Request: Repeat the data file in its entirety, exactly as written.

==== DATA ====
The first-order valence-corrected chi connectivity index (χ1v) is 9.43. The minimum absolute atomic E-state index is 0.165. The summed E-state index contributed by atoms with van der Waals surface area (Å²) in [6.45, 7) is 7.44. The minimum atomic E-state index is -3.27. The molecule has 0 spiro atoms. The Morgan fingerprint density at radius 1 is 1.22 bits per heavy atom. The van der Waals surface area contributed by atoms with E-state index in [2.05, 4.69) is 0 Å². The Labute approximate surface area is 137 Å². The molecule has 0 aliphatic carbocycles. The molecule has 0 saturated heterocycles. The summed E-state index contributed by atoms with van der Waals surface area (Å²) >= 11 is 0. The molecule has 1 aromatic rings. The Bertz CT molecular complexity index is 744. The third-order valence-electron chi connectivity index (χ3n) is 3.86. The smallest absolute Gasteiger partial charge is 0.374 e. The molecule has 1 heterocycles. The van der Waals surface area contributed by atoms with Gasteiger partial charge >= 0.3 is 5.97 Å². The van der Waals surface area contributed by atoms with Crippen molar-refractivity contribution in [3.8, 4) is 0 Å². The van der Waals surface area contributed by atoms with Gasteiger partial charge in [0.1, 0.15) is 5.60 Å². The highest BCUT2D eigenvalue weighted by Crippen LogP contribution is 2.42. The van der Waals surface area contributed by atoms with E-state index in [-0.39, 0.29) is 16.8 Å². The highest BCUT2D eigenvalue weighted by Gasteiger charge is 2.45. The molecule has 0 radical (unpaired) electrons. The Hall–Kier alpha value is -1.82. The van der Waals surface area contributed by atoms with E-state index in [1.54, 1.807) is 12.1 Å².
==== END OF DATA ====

The first-order valence-corrected chi connectivity index (χ1v) is 9.43. The minimum absolute atomic E-state index is 0.165. The summed E-state index contributed by atoms with van der Waals surface area (Å²) in [6.45, 7) is 7.44. The minimum atomic E-state index is -3.27. The molecule has 0 spiro atoms. The Morgan fingerprint density at radius 1 is 1.22 bits per heavy atom. The van der Waals surface area contributed by atoms with E-state index in [2.05, 4.69) is 0 Å². The Labute approximate surface area is 137 Å². The molecule has 0 aliphatic carbocycles. The molecule has 0 saturated heterocycles. The summed E-state index contributed by atoms with van der Waals surface area (Å²) >= 11 is 0. The molecule has 1 aromatic rings. The Bertz CT molecular complexity index is 744. The third-order valence-electron chi connectivity index (χ3n) is 3.86. The smallest absolute Gasteiger partial charge is 0.374 e. The molecule has 1 heterocycles. The van der Waals surface area contributed by atoms with Gasteiger partial charge >= 0.3 is 5.97 Å². The van der Waals surface area contributed by atoms with Crippen molar-refractivity contribution in [3.8, 4) is 0 Å². The van der Waals surface area contributed by atoms with Gasteiger partial charge in [0.1, 0.15) is 5.60 Å². The highest BCUT2D eigenvalue weighted by Crippen LogP contribution is 2.42. The van der Waals surface area contributed by atoms with E-state index in [-0.39, 0.29) is 16.8 Å². The highest BCUT2D eigenvalue weighted by Gasteiger charge is 2.45. The molecule has 0 radical (unpaired) electrons. The Hall–Kier alpha value is -1.82. The van der Waals surface area contributed by atoms with E-state index in [1.54, 1.807) is 12.1 Å².